OU Public Health Faculty Awarded NIH Grant
Published: Friday, November 10, 2023
Amanda Janitz, Ph.D., MPH, an associate professor of epidemiology at the Hudson College of Public Health at the University of Oklahoma, was awarded an approximate $400,000 grant from the National Institutes of Health. This two-year developmental research grant is dedicated to a vital research study aimed at identifying barriers to COVID-19 testing and vaccination within American Indian or Alaska Native populations, with the ultimate goal of improving access to these essential services.
“The OU Hudson College of Public Health is extremely proud of Dr. Amanda Janitz for her exceptional dedication to public health research and her commitment to understanding and addressing the unique challenges faced by vulnerable populations during the COVID-19 pandemic,” said Dale Bratzler, D.O., MPH, dean of the college.
“This NIH R21 grant reflects the caliber of expertise we have at the Hudson College of Public Health and the far-reaching impact the field of public health has upon improving the health and well-being of our communities.”
Janitz's research focuses on addressing the unique challenges faced by American Indian or Alaska Native populations and individuals with chronic health conditions during the COVID-19 pandemic. These communities faced higher risks due to the prevalence of chronic diseases such as cancer, diabetes, chronic liver disease, chronic lung diseases, cardiovascular diseases, asthma and obesity. They also experienced higher rates of disruptions in health care access and services due to the pandemic’s strain on health care systems.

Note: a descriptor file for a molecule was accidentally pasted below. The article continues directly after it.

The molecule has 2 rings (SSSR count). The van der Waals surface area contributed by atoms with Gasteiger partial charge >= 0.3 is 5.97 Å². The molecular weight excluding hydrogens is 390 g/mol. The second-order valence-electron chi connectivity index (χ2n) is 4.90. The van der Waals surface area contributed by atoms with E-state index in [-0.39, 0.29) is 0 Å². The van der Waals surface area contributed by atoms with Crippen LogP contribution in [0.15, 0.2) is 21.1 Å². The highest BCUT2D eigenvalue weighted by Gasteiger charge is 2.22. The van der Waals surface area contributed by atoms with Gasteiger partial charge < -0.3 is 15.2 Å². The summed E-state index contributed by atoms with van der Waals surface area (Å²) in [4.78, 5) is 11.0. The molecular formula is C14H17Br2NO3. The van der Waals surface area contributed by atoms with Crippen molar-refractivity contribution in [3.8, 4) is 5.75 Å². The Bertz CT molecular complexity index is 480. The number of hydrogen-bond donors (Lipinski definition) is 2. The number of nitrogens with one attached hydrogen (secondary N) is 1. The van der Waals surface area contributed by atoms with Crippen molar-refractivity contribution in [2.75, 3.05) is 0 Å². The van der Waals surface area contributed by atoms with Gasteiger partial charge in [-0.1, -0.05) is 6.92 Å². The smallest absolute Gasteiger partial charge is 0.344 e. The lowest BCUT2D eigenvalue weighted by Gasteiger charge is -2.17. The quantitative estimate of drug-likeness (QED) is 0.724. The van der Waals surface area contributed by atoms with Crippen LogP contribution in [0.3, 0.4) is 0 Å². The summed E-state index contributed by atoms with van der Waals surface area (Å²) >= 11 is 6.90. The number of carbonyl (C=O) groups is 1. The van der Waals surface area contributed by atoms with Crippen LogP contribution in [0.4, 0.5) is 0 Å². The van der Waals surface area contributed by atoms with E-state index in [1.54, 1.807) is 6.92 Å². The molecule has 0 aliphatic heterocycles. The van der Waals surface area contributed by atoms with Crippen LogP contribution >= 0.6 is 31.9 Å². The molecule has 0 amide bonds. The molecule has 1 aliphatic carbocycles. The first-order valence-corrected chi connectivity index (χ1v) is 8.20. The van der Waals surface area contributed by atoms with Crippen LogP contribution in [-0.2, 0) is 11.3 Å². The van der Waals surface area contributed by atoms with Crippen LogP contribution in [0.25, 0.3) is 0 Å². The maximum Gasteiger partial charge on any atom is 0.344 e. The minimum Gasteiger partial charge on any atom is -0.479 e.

For this study, Janitz, a member of the Choctaw Nation of Oklahoma, is collaborating with co-principal investigator Ashley Comiford, DrPH, an epidemiologist at Cherokee Nation Health Services. Together, they plan to evaluate the impact of the pandemic on American Indian or Alaska Native participants with chronic health conditions, changes in health care access and sociodemographic factors related to COVID-19 testing and vaccination uptake. The project's long-term goal is to identify and overcome barriers to COVID-19 testing and vaccination uptake among American Indian or Alaska Native individuals, especially those with chronic health conditions.
“The COVID-19 pandemic disproportionately impacted many vulnerable populations due to higher rates of chronic health conditions, creating a pressing need for research to inform public health strategies,” Janitz said. “My hope is that this study will provide the academic, research and medical communities with valuable insights that will reduce barriers to care and improve health outcomes among American Indian and Alaska Native communities throughout the state of Oklahoma and beyond.”
Janitz earned her bachelor of science degree in nursing from OU in 2006. She earned her master of public health degree with a focus on epidemiology and her doctoral degree in philosophy of epidemiology in 2009 and 2015, respectively, both from the OU Hudson College of Public Health. That same year, she joined the Hudson College of Public Health faculty. In 2020, Janitz was awarded the Provost’s Research Award for Junior Faculty at the University of Oklahoma Health Sciences.
About the University of Oklahoma Hudson College of Public Health
The OU Hudson College of Public Health is located within one of the nation's premier academic health centers, comprising seven professional colleges. Established in 1967, it stands as the sole accredited college of public health in Oklahoma. The University of Oklahoma Health Sciences serves over 4,000 students across more than 70 undergraduate and graduate degree programs on campuses in Oklahoma City and Tulsa. As Oklahoma’s flagship comprehensive academic health system, it remains committed to education, research and patient care, shaping the future of health care.